Student Spiritual Life
Five Tips for Catholic Freshers
The first weeks of Uni will probably be the most exciting times you’ll ever experience. They can also be some of the most stressful. This is true especially for those who’ve been observing their Catholic faith before coming to Uni. You might feel anxious that you will be pressured to move away from your faith. If you feel you want to continue to be a Catholic when you begin at University, or maybe to explore your faith a bit more, here are a few tips that some people have found helpful.
1. Find your Catholic Chaplaincy (or Christian if there isn't a dedicated one)
Most chaplaincies are places of light and fun, offering plenty of openings for you to get involved. You can join music ministry groups, or get involved in social outreach, perhaps to the homeless or refugees. Of course, fewer than 20% of Freshers continue to be involved in things they sign up to, in the wild enthusiasm of Week 0! There will be lots of pressures on your faith; it’s easier to conform, to follow the crowd. The Chaplaincy can support you and give you strength, not least at regular Sunday Mass. You’ll also find lots of opportunities to learn new things about your faith.
2. Avoid the Catholic 'Ghetto'
Resist the temptation to immerse yourself in a wholly Catholic world. A student in London recently said that she had a wonderful life, going only to Catholic events –she could spend the entire week without interacting with any non-Catholics. But later on she felt she had not really been to University. University is when we stretch our minds, challenge all our understandings. Getting to know people who do not share your faith will stretch you and that’s good. You’ll grow.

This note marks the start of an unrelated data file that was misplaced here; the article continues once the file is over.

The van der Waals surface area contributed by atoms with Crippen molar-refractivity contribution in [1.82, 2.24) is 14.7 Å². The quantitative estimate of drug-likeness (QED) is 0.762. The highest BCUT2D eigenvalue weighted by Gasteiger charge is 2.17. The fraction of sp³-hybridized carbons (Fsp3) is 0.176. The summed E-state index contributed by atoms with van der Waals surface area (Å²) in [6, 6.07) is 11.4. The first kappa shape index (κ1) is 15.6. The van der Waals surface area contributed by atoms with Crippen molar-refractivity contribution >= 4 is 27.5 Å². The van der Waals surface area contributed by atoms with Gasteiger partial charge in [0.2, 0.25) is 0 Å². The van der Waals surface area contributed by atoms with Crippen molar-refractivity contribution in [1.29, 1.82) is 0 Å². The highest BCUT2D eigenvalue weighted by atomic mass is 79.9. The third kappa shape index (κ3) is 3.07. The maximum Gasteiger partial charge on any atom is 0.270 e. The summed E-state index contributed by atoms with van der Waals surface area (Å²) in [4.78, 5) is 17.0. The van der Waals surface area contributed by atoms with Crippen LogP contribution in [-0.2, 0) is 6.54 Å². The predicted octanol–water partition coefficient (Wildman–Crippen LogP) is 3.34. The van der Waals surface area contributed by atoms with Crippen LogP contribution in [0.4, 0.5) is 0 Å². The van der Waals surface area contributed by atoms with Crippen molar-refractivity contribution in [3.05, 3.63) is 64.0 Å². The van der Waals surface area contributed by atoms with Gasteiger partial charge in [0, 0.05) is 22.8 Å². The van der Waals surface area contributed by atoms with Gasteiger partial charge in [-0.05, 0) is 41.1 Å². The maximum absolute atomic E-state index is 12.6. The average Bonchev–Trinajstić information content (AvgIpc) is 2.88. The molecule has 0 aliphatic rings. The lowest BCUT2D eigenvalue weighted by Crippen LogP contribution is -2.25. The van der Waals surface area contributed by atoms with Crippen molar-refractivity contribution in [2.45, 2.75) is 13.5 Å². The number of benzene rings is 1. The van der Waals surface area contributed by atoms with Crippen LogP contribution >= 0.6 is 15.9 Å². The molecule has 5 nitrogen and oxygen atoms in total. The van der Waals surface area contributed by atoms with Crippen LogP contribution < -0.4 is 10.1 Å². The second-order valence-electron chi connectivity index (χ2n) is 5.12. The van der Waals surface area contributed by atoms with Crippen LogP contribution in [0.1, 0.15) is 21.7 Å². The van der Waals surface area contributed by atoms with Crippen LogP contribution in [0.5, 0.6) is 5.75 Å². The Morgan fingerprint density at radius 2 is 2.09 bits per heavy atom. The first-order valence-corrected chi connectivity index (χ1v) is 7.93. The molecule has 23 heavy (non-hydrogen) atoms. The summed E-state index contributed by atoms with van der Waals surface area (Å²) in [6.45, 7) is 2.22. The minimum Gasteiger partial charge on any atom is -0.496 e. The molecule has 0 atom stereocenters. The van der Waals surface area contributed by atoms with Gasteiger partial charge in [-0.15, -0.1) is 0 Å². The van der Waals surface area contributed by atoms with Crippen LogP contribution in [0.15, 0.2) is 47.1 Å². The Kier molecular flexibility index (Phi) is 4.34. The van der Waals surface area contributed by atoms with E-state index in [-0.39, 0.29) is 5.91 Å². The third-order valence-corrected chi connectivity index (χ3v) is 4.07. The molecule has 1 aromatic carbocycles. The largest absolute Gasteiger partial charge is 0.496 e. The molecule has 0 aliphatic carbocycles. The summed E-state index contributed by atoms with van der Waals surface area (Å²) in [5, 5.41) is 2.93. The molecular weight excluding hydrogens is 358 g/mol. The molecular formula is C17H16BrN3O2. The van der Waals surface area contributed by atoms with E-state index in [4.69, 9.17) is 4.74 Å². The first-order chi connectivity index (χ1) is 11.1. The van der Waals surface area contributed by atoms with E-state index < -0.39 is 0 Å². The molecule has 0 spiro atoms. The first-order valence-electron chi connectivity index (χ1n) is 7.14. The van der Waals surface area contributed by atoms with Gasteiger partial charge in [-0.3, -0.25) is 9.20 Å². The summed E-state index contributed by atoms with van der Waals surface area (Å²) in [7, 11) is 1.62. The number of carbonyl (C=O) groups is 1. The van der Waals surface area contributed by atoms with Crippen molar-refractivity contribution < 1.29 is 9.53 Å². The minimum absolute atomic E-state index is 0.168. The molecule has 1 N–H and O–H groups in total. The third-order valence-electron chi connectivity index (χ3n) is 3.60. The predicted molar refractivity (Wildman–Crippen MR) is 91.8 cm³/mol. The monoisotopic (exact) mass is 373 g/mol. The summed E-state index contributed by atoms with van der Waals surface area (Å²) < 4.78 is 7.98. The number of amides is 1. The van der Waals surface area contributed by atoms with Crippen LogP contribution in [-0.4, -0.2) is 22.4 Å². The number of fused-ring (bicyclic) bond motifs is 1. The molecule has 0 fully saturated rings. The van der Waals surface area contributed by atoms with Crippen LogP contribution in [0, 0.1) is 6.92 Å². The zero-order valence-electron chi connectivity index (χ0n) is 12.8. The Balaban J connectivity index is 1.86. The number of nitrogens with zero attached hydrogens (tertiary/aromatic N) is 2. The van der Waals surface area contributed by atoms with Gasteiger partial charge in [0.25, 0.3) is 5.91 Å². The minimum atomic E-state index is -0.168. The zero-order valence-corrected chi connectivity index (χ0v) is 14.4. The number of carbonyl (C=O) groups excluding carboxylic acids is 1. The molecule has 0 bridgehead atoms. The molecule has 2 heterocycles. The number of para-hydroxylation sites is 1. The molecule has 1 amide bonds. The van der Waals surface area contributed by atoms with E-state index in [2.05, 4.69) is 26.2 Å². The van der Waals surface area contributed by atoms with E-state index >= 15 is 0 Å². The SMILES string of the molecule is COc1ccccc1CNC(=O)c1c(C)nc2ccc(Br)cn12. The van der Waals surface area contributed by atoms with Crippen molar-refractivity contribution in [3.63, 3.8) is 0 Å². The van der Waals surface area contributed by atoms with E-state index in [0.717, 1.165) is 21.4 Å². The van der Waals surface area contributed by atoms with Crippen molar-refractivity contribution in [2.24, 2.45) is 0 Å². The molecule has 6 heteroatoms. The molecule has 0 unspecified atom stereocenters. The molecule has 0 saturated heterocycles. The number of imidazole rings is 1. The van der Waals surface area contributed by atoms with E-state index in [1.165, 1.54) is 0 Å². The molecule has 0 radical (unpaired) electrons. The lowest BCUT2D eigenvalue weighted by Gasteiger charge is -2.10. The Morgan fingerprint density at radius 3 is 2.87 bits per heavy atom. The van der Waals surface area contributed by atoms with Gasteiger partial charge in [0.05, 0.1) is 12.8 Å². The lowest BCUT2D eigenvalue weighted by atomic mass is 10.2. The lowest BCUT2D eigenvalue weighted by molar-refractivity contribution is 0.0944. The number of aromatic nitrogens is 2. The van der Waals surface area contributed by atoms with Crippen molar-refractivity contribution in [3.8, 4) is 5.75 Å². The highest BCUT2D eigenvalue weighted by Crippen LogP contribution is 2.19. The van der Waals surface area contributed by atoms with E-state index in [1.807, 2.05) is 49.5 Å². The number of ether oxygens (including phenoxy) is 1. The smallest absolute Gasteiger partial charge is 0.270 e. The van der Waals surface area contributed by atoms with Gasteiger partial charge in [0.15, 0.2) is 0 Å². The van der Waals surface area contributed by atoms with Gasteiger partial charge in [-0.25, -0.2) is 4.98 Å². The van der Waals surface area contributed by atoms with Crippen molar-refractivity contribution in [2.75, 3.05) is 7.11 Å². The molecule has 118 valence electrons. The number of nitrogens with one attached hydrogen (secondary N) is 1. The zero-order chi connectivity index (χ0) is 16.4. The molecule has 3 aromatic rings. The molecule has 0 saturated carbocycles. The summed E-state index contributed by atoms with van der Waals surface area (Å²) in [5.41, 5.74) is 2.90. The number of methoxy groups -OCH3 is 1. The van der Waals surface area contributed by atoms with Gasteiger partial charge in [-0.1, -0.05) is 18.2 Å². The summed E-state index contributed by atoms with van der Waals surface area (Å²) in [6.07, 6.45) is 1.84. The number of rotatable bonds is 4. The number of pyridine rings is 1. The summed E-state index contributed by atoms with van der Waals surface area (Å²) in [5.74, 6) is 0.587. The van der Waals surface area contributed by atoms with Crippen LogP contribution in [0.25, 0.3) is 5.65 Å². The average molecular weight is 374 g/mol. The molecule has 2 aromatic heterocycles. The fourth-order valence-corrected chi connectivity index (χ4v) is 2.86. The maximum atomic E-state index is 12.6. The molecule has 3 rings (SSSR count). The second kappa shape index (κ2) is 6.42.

3. Be Yourself
St. Catherine said, “be who you are, and you will set the world on fire”. There will be a huge amount of pressure on you to present a certain image of yourself to the new people you will meet. You might not realise that it’s happening. Or you might realise and inwardly be a bit embarrassed by it, wishing you had made another choice. What can you do about it? Draw yourself gently back to the idea that nobody else in this uni or lecture hall, has quite the same blend of talents and personality as you have, and you’re great!
4. Make Space For You
Friendships can form very quickly and intensely in these first few weeks. Sometimes these instant friendships last for life. Others fall apart as early as Reading Week in the first term, for many reasons. That can hurt. How do you avoid being hurt? PROTECT YOUR PRECIOUS “ME-TIME”: it’ll take some time to get into a rhythm but maybe you could try setting aside a few moments, at the end of each day, to reflect on your day, the happy memories and the hurtful ones. The Examen Prayer is a great tool for this, used by many people each day, for a more abundant life.
5. Put Yourself in God's Hands
another great saint, Ignatius of Loyola, once said “Few souls understand what God would accomplish in them if they were to abandon themselves unreservedly to Him and if they were to allow His grace to mould them accordingly“. One way to make that real in your own life is to begin each day with a brief Morning Offering, soon after you’ve woken up. It can be as simple as making the Sign of the Cross – that’s enough! Or you could spend a little more time, in a prayer like this one:
“Here I am before you, Lord, at the beginning of this day. I want to remind myself of how your wounded heart speaks to me of God's love for the world. I am about to walk out the door into that world. Help me to recognise you in the people I meet today and the situations I find myself in. Remind me to turn to you in the touch moments, when there is pressure on me to do or say something that contradicts what I know to be true and good. Come to me in the weak and the vulnerable and help me to see you in them. And tonight, at the end of the day, help me to see where you have been in my day, so that I may be a better disciple tomorrow.” Then your evening reflection will be richer – you can ask, “how did God come into my life today, through which people and what events; and how did I respond?”